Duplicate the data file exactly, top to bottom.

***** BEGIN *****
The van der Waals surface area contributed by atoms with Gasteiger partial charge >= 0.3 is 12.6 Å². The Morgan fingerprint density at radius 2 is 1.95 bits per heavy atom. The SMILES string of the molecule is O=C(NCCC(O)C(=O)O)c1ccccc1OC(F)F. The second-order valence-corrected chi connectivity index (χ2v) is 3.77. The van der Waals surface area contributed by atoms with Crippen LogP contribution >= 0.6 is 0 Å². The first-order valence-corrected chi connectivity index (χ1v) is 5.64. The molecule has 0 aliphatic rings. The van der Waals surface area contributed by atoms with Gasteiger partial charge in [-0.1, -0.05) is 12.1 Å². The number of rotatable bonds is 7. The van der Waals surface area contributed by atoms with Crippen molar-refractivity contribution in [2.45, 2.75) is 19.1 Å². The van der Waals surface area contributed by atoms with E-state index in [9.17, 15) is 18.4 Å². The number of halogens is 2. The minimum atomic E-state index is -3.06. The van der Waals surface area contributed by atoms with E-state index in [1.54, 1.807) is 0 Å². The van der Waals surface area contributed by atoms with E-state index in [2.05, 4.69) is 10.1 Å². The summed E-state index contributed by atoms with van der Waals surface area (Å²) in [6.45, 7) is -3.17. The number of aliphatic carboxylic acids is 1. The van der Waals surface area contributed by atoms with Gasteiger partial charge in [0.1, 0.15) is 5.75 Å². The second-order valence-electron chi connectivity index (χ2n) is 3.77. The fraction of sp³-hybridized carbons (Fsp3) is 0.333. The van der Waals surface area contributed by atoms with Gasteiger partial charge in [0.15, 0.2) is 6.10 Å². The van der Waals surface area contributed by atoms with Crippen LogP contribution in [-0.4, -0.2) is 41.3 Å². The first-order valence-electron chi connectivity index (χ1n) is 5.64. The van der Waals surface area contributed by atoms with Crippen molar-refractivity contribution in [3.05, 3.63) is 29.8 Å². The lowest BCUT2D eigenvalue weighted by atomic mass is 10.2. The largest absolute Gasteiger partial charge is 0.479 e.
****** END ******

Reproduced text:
The van der Waals surface area contributed by atoms with Gasteiger partial charge >= 0.3 is 12.6 Å². The Morgan fingerprint density at radius 2 is 1.95 bits per heavy atom. The SMILES string of the molecule is O=C(NCCC(O)C(=O)O)c1ccccc1OC(F)F. The second-order valence-corrected chi connectivity index (χ2v) is 3.77. The van der Waals surface area contributed by atoms with Crippen LogP contribution >= 0.6 is 0 Å². The first-order valence-corrected chi connectivity index (χ1v) is 5.64. The molecule has 0 aliphatic rings. The van der Waals surface area contributed by atoms with Gasteiger partial charge in [-0.1, -0.05) is 12.1 Å². The number of rotatable bonds is 7. The van der Waals surface area contributed by atoms with Crippen molar-refractivity contribution in [2.45, 2.75) is 19.1 Å². The van der Waals surface area contributed by atoms with E-state index in [9.17, 15) is 18.4 Å². The number of halogens is 2. The minimum atomic E-state index is -3.06. The van der Waals surface area contributed by atoms with E-state index in [1.54, 1.807) is 0 Å². The van der Waals surface area contributed by atoms with E-state index in [2.05, 4.69) is 10.1 Å². The summed E-state index contributed by atoms with van der Waals surface area (Å²) in [6.45, 7) is -3.17. The number of aliphatic carboxylic acids is 1. The van der Waals surface area contributed by atoms with Gasteiger partial charge in [0.1, 0.15) is 5.75 Å². The second-order valence-electron chi connectivity index (χ2n) is 3.77. The fraction of sp³-hybridized carbons (Fsp3) is 0.333. The van der Waals surface area contributed by atoms with Gasteiger partial charge in [0.15, 0.2) is 6.10 Å². The van der Waals surface area contributed by atoms with Crippen LogP contribution in [-0.4, -0.2) is 41.3 Å². The first-order valence-electron chi connectivity index (χ1n) is 5.64. The van der Waals surface area contributed by atoms with Crippen molar-refractivity contribution in [3.05, 3.63) is 29.8 Å². The lowest BCUT2D eigenvalue weighted by atomic mass is 10.2. The largest absolute Gasteiger partial charge is 0.479 e.